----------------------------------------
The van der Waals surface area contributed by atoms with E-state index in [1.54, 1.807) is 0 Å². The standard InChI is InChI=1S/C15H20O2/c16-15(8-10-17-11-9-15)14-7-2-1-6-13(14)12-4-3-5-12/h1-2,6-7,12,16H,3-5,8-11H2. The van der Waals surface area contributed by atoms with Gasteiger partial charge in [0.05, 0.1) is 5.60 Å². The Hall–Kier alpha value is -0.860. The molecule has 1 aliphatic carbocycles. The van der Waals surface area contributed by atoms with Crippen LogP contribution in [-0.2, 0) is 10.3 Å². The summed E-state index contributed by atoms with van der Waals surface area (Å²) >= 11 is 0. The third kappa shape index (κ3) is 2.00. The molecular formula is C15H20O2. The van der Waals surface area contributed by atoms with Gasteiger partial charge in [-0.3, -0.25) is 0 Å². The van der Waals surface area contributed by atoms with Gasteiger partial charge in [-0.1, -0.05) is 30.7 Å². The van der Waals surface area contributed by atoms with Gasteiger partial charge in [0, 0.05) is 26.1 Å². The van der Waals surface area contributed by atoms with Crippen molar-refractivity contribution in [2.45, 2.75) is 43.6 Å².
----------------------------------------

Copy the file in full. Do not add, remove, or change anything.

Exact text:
The van der Waals surface area contributed by atoms with E-state index in [1.54, 1.807) is 0 Å². The standard InChI is InChI=1S/C15H20O2/c16-15(8-10-17-11-9-15)14-7-2-1-6-13(14)12-4-3-5-12/h1-2,6-7,12,16H,3-5,8-11H2. The van der Waals surface area contributed by atoms with Gasteiger partial charge in [0.05, 0.1) is 5.60 Å². The Hall–Kier alpha value is -0.860. The molecule has 1 aliphatic carbocycles. The van der Waals surface area contributed by atoms with Crippen LogP contribution in [-0.2, 0) is 10.3 Å². The summed E-state index contributed by atoms with van der Waals surface area (Å²) >= 11 is 0. The third kappa shape index (κ3) is 2.00. The molecular formula is C15H20O2. The van der Waals surface area contributed by atoms with Gasteiger partial charge in [-0.3, -0.25) is 0 Å². The van der Waals surface area contributed by atoms with Gasteiger partial charge in [-0.1, -0.05) is 30.7 Å². The van der Waals surface area contributed by atoms with Gasteiger partial charge in [0, 0.05) is 26.1 Å². The van der Waals surface area contributed by atoms with Crippen molar-refractivity contribution in [2.45, 2.75) is 43.6 Å².